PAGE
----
If you unfortunately missed out on seeing it, envy me.

Monday, August 29, 2011

The Last Two La Botie Indie Shows

Were both pretty good.

Since I saw Water Wars on the last night, and I was smashed and couldn't write it, it seems redundant to write a review of it now. On a whole it was a good concept with so-so execution due to the writing. The actors were all very natural and likeable, but the story made you feel pretty hostile towards specific ones - while I think that was the aim (to take sides and sympathise with particular ones) I don't think it was extremely effective since pretty much anything the kid said was just cringe worthy, since the actor was stuck pimping clumsy and stagnant lines like "the bad people", the hilarious "brown-outs" and the poignant "don't turn the tap on". The technical aspects were superb, with some of the most sophisticated lighting set up I'd seen for such a small budget show. Good idea with a not so good story.

I liked Hamlet Apocalypse a lot, and it was certainly a lot different than the last movie I saw based on Hamlet (The Banquet). I can't write much on this because I have to write an essay that analyses it, but it's a fantastic show, and I definitely recommend people to go see it. With the exception of the set up of the one sound at the end, I'd change nothing about it, and I thoroughly enjoyed it.

Instead, I'm going to write a review on The Banquet's soundtrack by Tan Dun which is fucking brilliant - I'll post it tomorrow. Yewww!

Saturday, August 27, 2011

Polyphonic Trees by Érik Karol

I love this artwork.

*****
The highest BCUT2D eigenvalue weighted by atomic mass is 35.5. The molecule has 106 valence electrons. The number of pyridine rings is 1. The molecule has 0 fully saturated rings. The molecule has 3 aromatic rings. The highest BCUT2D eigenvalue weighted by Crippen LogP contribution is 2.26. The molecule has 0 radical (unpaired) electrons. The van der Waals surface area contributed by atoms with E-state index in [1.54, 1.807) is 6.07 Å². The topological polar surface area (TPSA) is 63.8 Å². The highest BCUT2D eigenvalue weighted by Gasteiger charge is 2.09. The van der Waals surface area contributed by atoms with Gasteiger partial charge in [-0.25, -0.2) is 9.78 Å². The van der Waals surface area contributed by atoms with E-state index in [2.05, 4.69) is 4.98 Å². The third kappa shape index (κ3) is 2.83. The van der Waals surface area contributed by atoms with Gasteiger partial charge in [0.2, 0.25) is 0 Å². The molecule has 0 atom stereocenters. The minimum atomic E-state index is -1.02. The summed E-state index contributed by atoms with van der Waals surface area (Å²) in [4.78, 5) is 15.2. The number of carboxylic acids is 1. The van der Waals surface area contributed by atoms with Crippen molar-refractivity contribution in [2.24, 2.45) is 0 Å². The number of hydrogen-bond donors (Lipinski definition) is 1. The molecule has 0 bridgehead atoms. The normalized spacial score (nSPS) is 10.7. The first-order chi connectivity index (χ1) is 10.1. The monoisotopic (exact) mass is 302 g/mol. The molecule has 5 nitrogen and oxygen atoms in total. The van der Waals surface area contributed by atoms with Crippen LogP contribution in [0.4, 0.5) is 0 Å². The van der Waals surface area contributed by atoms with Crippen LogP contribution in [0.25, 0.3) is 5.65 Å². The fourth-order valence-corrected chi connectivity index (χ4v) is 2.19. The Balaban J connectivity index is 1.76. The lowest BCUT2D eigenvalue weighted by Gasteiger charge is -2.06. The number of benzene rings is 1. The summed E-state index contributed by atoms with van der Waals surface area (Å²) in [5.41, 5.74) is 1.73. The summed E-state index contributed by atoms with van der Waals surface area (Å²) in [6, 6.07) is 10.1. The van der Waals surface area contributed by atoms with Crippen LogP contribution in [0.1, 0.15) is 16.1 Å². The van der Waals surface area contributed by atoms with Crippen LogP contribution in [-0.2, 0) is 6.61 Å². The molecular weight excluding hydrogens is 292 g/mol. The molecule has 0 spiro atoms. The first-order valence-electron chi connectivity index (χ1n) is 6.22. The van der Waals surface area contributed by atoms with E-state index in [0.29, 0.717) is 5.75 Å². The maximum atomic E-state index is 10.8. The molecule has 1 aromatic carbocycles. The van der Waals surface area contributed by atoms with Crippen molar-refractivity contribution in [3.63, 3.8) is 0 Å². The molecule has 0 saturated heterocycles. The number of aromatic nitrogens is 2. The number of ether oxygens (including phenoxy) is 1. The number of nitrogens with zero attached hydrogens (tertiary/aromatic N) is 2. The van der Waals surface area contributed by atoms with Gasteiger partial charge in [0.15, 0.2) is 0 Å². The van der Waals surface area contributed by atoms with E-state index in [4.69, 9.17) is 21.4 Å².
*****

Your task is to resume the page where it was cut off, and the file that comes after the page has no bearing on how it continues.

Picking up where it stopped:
The supremely talented Basque singer Érik Karol is probably best known for his affiliation as the original singer of Dralion, to which he created a new dimension of the company's music with his haunting, crystal-clear vocals. 'Polyphonic Trees' is just insane - there's no other word to describe it; Karol weaves a bizarre hybrid of electronic pop with obscure lyrics and percussive beats that's hard to put a specific label on. One thing for certain is that it's electric and undeniably eclectic - and it has some stellar moments.

The music initially is just a bombardment on your senses, but the mixing of styles with memorable melodies and a plethora of electronic influences, all topped with Karol's earth-shattering vocals, creates an extremely innovative music experience. The almost-title track, 'My Polyphonic Tree' is a hypnotic ballad drenched in electronic effects with an ambling piano accompaniment, which leads into the chorus of seductive and ethereal strings with their beauty being heightened by Karol's contrasting counter-tenor vocals. 'If Only' is glorious, a hard rock piece accompanied by harsh self-harmonies, a tremulous cello and a rocking drum beat propelled by the continuous alluring melody from the xylophone, and 'Between the Lines' is enchanting with its piano driven base and oozes beauty with its exhilarating beautiful interludes from the cello. 'Akasha' is like a dream, with strings and effects mixing with Karol's vocals in impeccable harmony, and 'Irréel' is a wonderful finish to the album, with a soft piano played over those ethereal strings with the wonderful chanting refrain.